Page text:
Alberto Cappas has devoted his life to encouraging young Latinos to follow their dreams. This spring, he plans to package that message in the form of a cookie, and market it behind the mask of his own superhero.
A city bureaucrat by day, published poet and community activist by night, Cappas is getting ready to launch Don Pedro Cookies. Named for a superhero he dreamed up, the cookie company aims to hire Latino teens from the South Bronx in its packaging and distribution departments.
“Institutions have a way of conditioning us to become consumers,” Cappas says. “We are never educated or given insights that we can be the entrepreneurs. I hope Don Pedro will help change that.”
Once the enterprise starts turning a profit, he says, the company will send its proceeds to local schools and scholarship funds. He plans to start stocking supermarket shelves in the Bronx in March or April.
While he expects his cookies to mark his toughest endeavor, it is only one in a long list of projects that Cappas has taken on over the last few decades. Born in Puerto Rico in 1946, Cappas grew up on Manhattan’s Upper West Side. He began his activism career as a sociology and African American and Puerto Rican studies student at SUNY Buffalo, where he pushed the university to recruit more Latino students. After graduation, he worked as the university’s assistant director of minority affairs.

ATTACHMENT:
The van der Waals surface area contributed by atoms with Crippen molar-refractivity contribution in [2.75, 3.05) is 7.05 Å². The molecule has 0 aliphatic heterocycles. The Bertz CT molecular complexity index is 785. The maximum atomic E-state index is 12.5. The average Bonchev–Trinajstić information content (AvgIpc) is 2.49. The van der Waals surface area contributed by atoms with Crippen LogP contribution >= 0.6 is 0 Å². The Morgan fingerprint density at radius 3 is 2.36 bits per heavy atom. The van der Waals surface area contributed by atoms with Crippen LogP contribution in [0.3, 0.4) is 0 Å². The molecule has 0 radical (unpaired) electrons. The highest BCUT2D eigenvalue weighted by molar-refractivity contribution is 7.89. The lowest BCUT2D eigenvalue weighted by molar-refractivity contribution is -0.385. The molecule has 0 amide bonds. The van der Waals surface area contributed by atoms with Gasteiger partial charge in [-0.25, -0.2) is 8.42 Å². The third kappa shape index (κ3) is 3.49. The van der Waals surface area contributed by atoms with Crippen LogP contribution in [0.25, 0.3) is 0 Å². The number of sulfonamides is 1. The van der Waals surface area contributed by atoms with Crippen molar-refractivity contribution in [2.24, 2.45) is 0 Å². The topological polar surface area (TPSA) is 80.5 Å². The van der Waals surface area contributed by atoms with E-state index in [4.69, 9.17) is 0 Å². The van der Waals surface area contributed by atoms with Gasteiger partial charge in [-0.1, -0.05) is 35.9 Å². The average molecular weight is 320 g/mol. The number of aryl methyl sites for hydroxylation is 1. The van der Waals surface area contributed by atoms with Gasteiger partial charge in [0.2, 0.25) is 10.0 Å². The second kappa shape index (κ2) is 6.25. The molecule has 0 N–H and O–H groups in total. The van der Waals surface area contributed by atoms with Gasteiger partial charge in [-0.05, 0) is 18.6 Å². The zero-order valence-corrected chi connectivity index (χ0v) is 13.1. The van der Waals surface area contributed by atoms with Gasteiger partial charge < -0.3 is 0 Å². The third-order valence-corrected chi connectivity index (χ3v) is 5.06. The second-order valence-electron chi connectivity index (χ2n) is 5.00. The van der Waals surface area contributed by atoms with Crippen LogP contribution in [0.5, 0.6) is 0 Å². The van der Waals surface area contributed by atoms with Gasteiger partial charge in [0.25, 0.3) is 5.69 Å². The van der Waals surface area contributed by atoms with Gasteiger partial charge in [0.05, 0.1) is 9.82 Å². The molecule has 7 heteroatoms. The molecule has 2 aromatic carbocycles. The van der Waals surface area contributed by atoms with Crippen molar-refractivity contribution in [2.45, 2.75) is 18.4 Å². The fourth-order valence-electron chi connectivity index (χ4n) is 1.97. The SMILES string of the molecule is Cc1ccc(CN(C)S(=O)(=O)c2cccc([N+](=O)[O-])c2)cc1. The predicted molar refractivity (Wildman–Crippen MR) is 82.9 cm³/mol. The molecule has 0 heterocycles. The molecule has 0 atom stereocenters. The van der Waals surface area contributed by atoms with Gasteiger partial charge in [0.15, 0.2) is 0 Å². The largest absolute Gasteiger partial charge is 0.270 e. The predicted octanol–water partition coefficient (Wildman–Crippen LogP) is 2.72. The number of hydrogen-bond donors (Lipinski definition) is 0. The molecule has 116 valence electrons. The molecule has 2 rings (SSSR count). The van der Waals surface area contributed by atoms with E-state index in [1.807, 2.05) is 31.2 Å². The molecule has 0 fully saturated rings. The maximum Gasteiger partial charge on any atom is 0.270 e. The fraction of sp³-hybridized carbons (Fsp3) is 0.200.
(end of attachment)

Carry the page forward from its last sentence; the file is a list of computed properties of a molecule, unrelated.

“I was very fortunate,” Cappas says. “Being Puerto Rican at that time, being from a place people would call a ghetto, I kept my spiritual foresight.”
And he has tried to inspire young Latinos to do the same. He helped found a minority speakers’ bureau that now represents 150 community leaders, including Jesse Jackson. And Cappas’ third published book of poetry, Do–a Julia, speaks to Puerto Rican immigrants’ struggle for the American Dream.
To pay his bills, he works as director of Community Affairs for the city’s Human Resources Administration.
Now Cappas hopes his efforts live up to the Don Pedro name. The superhero’s story: While vacationing on Earth from his home planet, Nuevo Mundo, Don Pedro saw Latino children with little self-esteem or interest in their education. Upon his return home, he visited earthling Alberto Cappas in a dream. When Cappas awoke, he knew what he had to do.
His message to young people: “Prepare yourselves to be the very best. Always grow and develop. Turn your hobbies and talents into a job.”